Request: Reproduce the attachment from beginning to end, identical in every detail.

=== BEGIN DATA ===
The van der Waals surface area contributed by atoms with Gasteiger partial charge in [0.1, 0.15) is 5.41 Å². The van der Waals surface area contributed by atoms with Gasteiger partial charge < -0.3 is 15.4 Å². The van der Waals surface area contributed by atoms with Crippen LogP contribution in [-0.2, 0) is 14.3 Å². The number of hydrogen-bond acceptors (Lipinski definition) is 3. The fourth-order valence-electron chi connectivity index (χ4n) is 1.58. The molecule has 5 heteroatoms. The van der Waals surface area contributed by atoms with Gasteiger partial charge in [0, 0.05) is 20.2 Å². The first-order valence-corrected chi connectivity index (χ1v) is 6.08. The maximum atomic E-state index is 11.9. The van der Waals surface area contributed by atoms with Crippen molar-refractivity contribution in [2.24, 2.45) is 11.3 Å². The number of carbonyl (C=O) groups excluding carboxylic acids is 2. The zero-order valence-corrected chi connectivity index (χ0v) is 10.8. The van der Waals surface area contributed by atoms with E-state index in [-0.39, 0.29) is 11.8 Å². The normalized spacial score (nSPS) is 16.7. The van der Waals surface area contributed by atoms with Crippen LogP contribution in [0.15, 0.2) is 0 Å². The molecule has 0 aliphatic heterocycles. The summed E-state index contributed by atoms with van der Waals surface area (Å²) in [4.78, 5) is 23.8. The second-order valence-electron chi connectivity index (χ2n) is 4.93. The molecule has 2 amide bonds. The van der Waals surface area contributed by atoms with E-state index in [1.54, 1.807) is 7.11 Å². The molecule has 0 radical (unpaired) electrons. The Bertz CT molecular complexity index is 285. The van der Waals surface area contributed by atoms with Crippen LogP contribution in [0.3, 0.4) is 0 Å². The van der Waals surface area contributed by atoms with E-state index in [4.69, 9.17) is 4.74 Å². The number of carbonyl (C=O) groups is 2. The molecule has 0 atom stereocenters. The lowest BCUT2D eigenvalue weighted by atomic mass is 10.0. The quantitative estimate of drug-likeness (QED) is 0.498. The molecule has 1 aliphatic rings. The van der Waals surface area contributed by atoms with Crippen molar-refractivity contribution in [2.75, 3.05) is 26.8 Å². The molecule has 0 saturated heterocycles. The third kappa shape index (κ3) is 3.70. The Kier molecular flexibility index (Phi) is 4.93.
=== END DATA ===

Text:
The van der Waals surface area contributed by atoms with Gasteiger partial charge in [0.1, 0.15) is 5.41 Å². The van der Waals surface area contributed by atoms with Gasteiger partial charge < -0.3 is 15.4 Å². The van der Waals surface area contributed by atoms with Crippen LogP contribution in [-0.2, 0) is 14.3 Å². The number of hydrogen-bond acceptors (Lipinski definition) is 3. The fourth-order valence-electron chi connectivity index (χ4n) is 1.58. The molecule has 5 heteroatoms. The van der Waals surface area contributed by atoms with Gasteiger partial charge in [0, 0.05) is 20.2 Å². The first-order valence-corrected chi connectivity index (χ1v) is 6.08. The maximum atomic E-state index is 11.9. The van der Waals surface area contributed by atoms with Crippen molar-refractivity contribution in [2.24, 2.45) is 11.3 Å². The number of carbonyl (C=O) groups excluding carboxylic acids is 2. The zero-order valence-corrected chi connectivity index (χ0v) is 10.8. The van der Waals surface area contributed by atoms with E-state index in [-0.39, 0.29) is 11.8 Å². The normalized spacial score (nSPS) is 16.7. The van der Waals surface area contributed by atoms with Crippen LogP contribution in [0.15, 0.2) is 0 Å². The molecule has 0 aliphatic heterocycles. The summed E-state index contributed by atoms with van der Waals surface area (Å²) in [4.78, 5) is 23.8. The second-order valence-electron chi connectivity index (χ2n) is 4.93. The molecule has 2 amide bonds. The van der Waals surface area contributed by atoms with E-state index in [1.54, 1.807) is 7.11 Å². The molecule has 0 radical (unpaired) electrons. The Bertz CT molecular complexity index is 285. The van der Waals surface area contributed by atoms with Crippen LogP contribution in [0.3, 0.4) is 0 Å². The van der Waals surface area contributed by atoms with E-state index in [4.69, 9.17) is 4.74 Å². The number of carbonyl (C=O) groups is 2. The molecule has 0 atom stereocenters. The lowest BCUT2D eigenvalue weighted by atomic mass is 10.0. The quantitative estimate of drug-likeness (QED) is 0.498. The molecule has 1 aliphatic rings. The van der Waals surface area contributed by atoms with Crippen molar-refractivity contribution in [2.75, 3.05) is 26.8 Å². The molecule has 0 saturated heterocycles. The third kappa shape index (κ3) is 3.70. The Kier molecular flexibility index (Phi) is 4.93.